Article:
A Device

Aziz Omer (Inventor), Darzi Ara Warkes (Inventor), Edwards Lee David (Inventor), Goodwin Edward Henry (Inventor), Hartshorn Richard Andrew (Inventor)

Research output: Patent


This invention relates to a device for causing dilation, and measuring pressure within a tubular anatomy, and particularly, but not exclusively, to a device for 5 measuring pressure within the oesophagus of a human or animal. The oesophagus is a tube that connects the mouth with the stomach. The walls of the oesophagus are very muscular, and contract rhythmically. This rhythmical movement is known as peristalsis and serves to transfer food from the mouth to 10 the stomach for digestion within the stomach. The oesophagus is connected to the stomach by a valve known as the lower oesophageal sphincter. The sphincter prevents the backward flow of food from the stomach into the oesophagus. 15 It can sometimes be necessary to measure how well the muscles of the oesophagus are working and to measure the strength of the lower oesophageal sphincter. Such measurements may assist diagnosis of a medical condition present in a patient. 20 These measurements are known as oesophageal manometry or as an oesophageal function or oesophageal motility study. It is known to carry out such measurements by passing a soft tube through the nose or mouth of a patient. The tube has pressure sensors along its length and 25 when in place can measure the pressure that is produced by the oesophageal muscles when relaxing or compressing during the peristaltic process, or the pressure within a stricture. It is known that strictures may develop in the oesophagus. The presence of one or 30 more strictures in an oesophagus may lead to problems and clinical conditions such as dyspepsia, dysphasia and asthma. It is therefore desirable to be able to dilate the oesophagus in the region of the stricture in order to reduce or overcome these problems.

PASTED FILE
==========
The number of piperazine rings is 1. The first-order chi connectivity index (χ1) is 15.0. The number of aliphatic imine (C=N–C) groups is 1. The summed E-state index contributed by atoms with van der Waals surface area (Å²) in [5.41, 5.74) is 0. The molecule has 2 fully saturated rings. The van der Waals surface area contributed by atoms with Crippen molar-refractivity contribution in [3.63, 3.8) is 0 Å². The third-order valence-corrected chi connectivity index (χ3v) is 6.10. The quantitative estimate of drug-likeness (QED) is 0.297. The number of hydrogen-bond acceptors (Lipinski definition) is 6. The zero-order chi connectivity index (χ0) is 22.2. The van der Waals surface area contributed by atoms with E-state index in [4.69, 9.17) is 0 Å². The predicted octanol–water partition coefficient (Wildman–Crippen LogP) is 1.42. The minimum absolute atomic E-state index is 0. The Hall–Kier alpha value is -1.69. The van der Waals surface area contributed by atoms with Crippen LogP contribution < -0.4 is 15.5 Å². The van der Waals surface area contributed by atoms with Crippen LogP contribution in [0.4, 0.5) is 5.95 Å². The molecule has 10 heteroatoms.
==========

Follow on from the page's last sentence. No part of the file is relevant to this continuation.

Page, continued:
Original languageEnglish
Patent numberAU2006293674
IPCA61M 29/ 00 A I
Priority date21/09/06
Publication statusPublished - 29 Mar 2007

Research Beacons, Institutes and Platforms

  • Manchester Cancer Research Centre


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